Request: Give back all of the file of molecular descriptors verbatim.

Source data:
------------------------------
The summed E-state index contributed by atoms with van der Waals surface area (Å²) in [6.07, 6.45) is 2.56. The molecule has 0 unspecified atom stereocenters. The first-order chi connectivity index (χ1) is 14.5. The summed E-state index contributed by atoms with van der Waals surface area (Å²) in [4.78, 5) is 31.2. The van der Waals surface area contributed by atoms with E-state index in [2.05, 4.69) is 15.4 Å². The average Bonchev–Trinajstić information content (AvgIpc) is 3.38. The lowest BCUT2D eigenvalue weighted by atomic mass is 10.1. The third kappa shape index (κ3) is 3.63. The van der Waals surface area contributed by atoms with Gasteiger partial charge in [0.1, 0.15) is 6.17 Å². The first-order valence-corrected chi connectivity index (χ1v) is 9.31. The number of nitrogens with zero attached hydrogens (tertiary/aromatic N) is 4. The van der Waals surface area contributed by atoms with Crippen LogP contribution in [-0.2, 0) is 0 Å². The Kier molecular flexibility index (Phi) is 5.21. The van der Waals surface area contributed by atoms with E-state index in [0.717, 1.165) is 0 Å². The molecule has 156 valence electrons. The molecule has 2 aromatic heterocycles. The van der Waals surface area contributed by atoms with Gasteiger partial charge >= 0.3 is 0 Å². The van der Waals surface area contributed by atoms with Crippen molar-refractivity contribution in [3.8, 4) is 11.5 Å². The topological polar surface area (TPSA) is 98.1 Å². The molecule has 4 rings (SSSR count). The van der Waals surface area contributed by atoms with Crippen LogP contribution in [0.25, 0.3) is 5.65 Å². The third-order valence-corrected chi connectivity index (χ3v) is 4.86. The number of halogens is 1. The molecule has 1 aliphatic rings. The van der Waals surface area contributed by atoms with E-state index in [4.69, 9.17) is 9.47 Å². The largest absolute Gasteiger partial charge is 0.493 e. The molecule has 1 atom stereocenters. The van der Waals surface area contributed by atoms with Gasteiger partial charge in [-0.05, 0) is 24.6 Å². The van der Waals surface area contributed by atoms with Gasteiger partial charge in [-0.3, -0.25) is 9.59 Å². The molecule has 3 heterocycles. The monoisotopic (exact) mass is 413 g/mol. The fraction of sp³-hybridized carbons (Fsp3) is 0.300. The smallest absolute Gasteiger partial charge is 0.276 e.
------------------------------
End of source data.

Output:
The summed E-state index contributed by atoms with van der Waals surface area (Å²) in [6.07, 6.45) is 2.56. The molecule has 0 unspecified atom stereocenters. The first-order chi connectivity index (χ1) is 14.5. The summed E-state index contributed by atoms with van der Waals surface area (Å²) in [4.78, 5) is 31.2. The van der Waals surface area contributed by atoms with E-state index in [2.05, 4.69) is 15.4 Å². The average Bonchev–Trinajstić information content (AvgIpc) is 3.38. The lowest BCUT2D eigenvalue weighted by atomic mass is 10.1. The third kappa shape index (κ3) is 3.63. The van der Waals surface area contributed by atoms with Gasteiger partial charge in [0.1, 0.15) is 6.17 Å². The first-order valence-corrected chi connectivity index (χ1v) is 9.31. The number of nitrogens with zero attached hydrogens (tertiary/aromatic N) is 4. The van der Waals surface area contributed by atoms with Crippen LogP contribution in [-0.2, 0) is 0 Å². The Kier molecular flexibility index (Phi) is 5.21. The van der Waals surface area contributed by atoms with E-state index in [0.717, 1.165) is 0 Å². The molecule has 156 valence electrons. The molecule has 2 aromatic heterocycles. The van der Waals surface area contributed by atoms with Gasteiger partial charge >= 0.3 is 0 Å². The van der Waals surface area contributed by atoms with Crippen molar-refractivity contribution in [3.8, 4) is 11.5 Å². The topological polar surface area (TPSA) is 98.1 Å². The molecule has 4 rings (SSSR count). The van der Waals surface area contributed by atoms with Crippen LogP contribution in [0.25, 0.3) is 5.65 Å². The third-order valence-corrected chi connectivity index (χ3v) is 4.86. The number of halogens is 1. The molecule has 1 aliphatic rings. The van der Waals surface area contributed by atoms with E-state index in [4.69, 9.17) is 9.47 Å². The largest absolute Gasteiger partial charge is 0.493 e. The molecule has 1 atom stereocenters. The van der Waals surface area contributed by atoms with Gasteiger partial charge in [-0.05, 0) is 24.6 Å². The van der Waals surface area contributed by atoms with Gasteiger partial charge in [-0.3, -0.25) is 9.59 Å². The molecule has 3 heterocycles. The monoisotopic (exact) mass is 413 g/mol. The fraction of sp³-hybridized carbons (Fsp3) is 0.300. The smallest absolute Gasteiger partial charge is 0.276 e.